At a Glance
Why Get Tested?
To determine whether your fibrinogen level is adequate to allow normal blood clotting, to help diagnose disseminated intravascular coagulation (DIC), to help determine whether you have an inherited fibrinogen deficiency or abnormality. Sometimes as a non-specific marker of inflammation in the blood. Very occasionally to help evaluate your risk of developing cardiovascular disease
When to Get Tested?
When you have unexplained or prolonged bleeding, an abnormal Prothrombin Time (PT) or activated Partial Thromboplastin Time (aPTT) test, or have a relative with a hereditary fibrinogen deficiency or abnormality. To evaluate whether certain abnormalities in a Full Blood Count are due to inflammation or are self-generated. When your doctor wants additional information to help evaluate your risk of developing heart disease
A blood sample taken from a vein in your arm, or sometimes, via a finger prick (mainly performed in children)
Test Preparation Needed?
The Test Sample
What is being tested?
Fibrinogen is a coagulation factor, a protein that is essential for blood clot formation. It is produced by the liver and released into the circulation as needed along with over 20 other clotting factors. Normally, when a body tissue or blood vessel wall is injured a process called the coagulation cascade activates these factors. As the cascade nears completion, soluble fibrinogen (fibrinogen dissolved in fluid) is changed into insoluble fibrin threads. These threads cross-link to form a fibrin net and then stabilise at the injury site. The net adheres there, along with aggregated cell fragments called platelets, to form a stable blood clot. This barrier prevents additional blood loss and remains in place until the area has healed.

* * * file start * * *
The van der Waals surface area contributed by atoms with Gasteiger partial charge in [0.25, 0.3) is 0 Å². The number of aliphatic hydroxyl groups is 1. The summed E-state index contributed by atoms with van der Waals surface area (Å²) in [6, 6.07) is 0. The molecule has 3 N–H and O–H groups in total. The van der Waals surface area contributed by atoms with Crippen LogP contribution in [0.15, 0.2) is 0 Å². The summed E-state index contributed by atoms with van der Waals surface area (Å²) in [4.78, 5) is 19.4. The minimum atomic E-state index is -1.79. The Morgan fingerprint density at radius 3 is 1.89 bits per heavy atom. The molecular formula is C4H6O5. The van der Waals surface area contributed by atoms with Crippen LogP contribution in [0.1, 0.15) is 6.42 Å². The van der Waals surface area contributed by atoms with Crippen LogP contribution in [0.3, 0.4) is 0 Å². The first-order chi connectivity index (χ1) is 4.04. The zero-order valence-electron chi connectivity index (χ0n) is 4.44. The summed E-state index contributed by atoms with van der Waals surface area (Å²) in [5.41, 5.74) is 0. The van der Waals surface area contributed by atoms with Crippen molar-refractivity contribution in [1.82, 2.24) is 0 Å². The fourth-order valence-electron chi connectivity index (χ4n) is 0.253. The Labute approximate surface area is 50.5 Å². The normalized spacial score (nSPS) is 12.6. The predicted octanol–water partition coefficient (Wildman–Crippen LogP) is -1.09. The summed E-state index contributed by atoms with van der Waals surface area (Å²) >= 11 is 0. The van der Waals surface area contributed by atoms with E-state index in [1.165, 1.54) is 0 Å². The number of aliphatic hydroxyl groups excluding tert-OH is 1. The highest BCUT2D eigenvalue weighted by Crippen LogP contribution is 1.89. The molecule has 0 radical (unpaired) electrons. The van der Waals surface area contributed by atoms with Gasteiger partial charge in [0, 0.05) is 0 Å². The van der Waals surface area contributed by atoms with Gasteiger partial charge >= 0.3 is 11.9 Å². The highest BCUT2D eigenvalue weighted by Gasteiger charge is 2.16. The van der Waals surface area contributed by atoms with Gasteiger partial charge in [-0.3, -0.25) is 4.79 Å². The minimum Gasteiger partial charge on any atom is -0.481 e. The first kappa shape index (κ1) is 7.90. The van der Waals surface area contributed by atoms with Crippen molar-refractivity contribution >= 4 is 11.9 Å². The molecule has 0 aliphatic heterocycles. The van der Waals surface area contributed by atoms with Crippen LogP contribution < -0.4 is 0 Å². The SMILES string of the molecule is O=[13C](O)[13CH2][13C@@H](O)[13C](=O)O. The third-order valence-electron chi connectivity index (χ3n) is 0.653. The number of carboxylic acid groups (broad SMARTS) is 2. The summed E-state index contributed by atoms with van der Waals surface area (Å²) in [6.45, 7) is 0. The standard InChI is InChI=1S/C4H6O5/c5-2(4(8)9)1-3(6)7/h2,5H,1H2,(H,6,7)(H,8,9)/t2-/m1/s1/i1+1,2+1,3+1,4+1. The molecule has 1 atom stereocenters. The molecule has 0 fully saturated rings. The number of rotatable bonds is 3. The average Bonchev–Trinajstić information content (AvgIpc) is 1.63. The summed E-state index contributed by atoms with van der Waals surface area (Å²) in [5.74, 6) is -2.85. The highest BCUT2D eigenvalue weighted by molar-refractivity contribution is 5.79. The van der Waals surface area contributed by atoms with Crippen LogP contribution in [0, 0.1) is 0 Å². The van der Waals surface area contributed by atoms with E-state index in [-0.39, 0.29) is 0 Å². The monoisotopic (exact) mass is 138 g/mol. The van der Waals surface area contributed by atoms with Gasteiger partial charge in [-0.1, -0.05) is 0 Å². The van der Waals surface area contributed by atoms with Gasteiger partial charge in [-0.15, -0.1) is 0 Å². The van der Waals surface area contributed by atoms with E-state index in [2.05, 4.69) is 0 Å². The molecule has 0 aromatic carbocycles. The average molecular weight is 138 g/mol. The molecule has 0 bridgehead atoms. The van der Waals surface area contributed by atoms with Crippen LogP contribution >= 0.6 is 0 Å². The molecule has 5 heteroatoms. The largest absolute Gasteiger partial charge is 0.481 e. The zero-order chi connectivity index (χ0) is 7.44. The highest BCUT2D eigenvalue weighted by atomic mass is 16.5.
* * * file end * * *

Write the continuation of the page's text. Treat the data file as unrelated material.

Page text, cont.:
How is the sample collected for testing?
A blood sample is collected by inserting a needle into a vein in the arm. As an alternative, particularly in paediatric care, the blood sample is collected by quickly pricking the fingertip with a lancet.
NOTE: If undergoing medical tests makes you or someone you care for anxious, embarrassed, or even difficult to manage, you might consider reading one or more of the following articles: Coping with Test Pain, Discomfort, and Anxiety, Tips on Blood Testing, Tips to Help Children through Their Medical Tests, and Tips to Help the Elderly through Their Medical Tests.
Another article, Follow That Sample, provides a glimpse at the collection and processing of a blood sample and throat culture.
Is any test preparation needed to ensure the quality of the sample?
No test preparation is needed.
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NOTE: This article is based on research that utilizes the sources cited here as well as the collective experience of the Lab Tests Online Editorial Review Board. This article is periodically reviewed by the Editorial Board and may be updated as a result of the review. Any new sources cited will be added to the list and distinguished from the original sources used.